One new-year resolution I made last year was to understand where my money goes. From previous experiments I know that expense tracking has to be as simple as possible. My approach is to
- Use my cash card as often as possible. This automatically tracks the date and some information on the vendor.
- Use twitter to track my cash expenses. This supplements the bank account statement data.
- Edit, enrich, merge and visualise the two data sources with R. Because it is fun playing with R!
Now after more than one year of expense tracking, I can now analyse the results. The first result however, was disappointing. My cash tracking with twitter was not as complete as I thought it is. Below is a figure that displays the sum tracked with twitter divided by the sum withdrawn from my bank account for each month of 2011.
If I had tracked my cash expenses completely, the ratio would be around 100, the gray dashed line. However, it is systematically below. For September, there is an explanation: I was on holidays and did intentionally not track the expenses. But even considering that, there remain 18 percent of my cash spendings unexplained!
More analysis results will follow. If you are interested in technical aspects of the expense tracking, such as importing the tweets and bank statements, read on. However, there is no R code today, since there is no example data.
There are some things to consider when handling the cash tweets and bank statements.
- Both consists of several files. Apart from the raw tweets there is a “categorizer” which expands the hashtag to a spending category and a place. Same for bank statements.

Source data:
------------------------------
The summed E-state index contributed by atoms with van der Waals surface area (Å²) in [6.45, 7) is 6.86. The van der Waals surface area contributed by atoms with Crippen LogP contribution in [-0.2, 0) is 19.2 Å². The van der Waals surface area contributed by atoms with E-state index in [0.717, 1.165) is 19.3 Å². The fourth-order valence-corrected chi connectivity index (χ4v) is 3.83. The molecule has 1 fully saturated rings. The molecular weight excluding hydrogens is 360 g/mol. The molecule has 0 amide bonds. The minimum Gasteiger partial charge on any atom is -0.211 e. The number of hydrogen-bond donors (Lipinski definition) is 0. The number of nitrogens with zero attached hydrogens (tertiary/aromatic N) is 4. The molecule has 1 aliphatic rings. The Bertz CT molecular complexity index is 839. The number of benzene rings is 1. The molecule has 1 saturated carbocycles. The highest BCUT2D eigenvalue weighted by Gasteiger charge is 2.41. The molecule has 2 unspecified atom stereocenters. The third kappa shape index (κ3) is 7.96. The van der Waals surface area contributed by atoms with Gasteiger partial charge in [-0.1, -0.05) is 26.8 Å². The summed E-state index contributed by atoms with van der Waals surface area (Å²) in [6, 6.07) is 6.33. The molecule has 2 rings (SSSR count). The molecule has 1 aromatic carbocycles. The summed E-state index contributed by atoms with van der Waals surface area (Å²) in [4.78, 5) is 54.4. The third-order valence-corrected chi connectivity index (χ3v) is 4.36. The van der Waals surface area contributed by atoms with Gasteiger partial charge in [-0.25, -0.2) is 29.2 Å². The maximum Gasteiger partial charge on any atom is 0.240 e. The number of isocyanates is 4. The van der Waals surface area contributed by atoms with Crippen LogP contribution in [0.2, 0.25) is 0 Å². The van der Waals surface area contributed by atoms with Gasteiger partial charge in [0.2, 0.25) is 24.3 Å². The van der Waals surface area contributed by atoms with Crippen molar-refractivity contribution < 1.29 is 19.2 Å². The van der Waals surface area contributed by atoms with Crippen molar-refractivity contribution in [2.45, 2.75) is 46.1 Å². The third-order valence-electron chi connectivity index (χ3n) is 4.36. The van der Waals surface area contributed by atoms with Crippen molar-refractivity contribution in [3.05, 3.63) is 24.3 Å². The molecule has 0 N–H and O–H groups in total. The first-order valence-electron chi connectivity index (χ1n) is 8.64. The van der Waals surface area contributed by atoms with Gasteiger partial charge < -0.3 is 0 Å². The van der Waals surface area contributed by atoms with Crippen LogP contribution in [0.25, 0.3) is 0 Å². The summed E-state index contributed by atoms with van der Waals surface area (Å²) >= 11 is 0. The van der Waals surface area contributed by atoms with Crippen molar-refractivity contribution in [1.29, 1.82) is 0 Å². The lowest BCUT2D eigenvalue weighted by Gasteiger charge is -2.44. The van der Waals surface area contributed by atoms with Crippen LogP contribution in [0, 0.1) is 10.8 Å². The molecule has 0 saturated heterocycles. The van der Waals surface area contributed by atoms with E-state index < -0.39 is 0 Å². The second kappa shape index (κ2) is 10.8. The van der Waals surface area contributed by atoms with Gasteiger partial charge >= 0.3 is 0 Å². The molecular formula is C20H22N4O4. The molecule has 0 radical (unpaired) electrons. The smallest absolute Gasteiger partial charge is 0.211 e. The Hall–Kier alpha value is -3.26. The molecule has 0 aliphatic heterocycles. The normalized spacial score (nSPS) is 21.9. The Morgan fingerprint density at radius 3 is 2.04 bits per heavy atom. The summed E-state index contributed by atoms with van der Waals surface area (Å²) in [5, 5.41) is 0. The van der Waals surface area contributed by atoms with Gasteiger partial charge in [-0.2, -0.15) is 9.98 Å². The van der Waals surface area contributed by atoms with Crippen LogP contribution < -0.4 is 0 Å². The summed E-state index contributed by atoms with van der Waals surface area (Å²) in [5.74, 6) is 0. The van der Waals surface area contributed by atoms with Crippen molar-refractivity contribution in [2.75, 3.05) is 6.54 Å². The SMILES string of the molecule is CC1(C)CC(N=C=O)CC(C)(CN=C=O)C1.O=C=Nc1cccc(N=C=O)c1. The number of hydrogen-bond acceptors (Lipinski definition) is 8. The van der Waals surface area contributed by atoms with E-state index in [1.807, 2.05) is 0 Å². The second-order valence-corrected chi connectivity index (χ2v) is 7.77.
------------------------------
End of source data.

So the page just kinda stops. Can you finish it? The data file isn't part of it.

- The data is not public and it gets updated. This means it is not an option to put the tweets and statements as a dataset in
pft’s data folder.
- The data will grow. Sooner or later I do not want to import all the data, but only the last six months or something. So, instead of a parameterless
data()call, a parametrization with start and end date seems useful.
- Although the data will be merged, it comes in different formats. The tweets are updated by querying the twitter website, the bank statements are imported from a set of file in the SWIFT MT940 format. The formats might change in the future, e.g. using email instead twitter, CSV instead of MT940. So it seems sensible to hide the import/update process from the further analysis.
These considerations led me (the hard way, by trial-and-error) to the idea of a generic data class. Currently, a data class has
- a constructor for passing all details to make the data source work (e.g. the twitter username, the local data folder)
querymethod for actually pulling information from the data source. In the example of cash data, a
resourceparameter must specify the type of information (raw tweets/ categorizer/ enriched data/ unknown hashtags). Optionally, a
toparameter can be provided.
In general, other generic methods are conceivable. For instance a
resources method for querying all provided resource names or a
submit method for altering the data. There are similar constructions in other programming languages or frame works, such as the
CityData etc. functions in Mathematica; or the locker project.
pft packages, I implemented three data classes:
twttr as a general twitter api,
bank. For importing MT940 files, I ported a parser from python to R and named it
You find the functions in the
pft package. It is work in progress. The current version is experimental and I did not even try to submit it to CRAN. You can inspect it by downloading it from my personal repository:
> install.packages( + "pft", + repos=c(getOption("repos"), + "http://userpage.fu-berlin.de/~kweinert/R"), + dependencies=c("Depends", "Suggests") + )
If you are not a Windows user, you may have to add the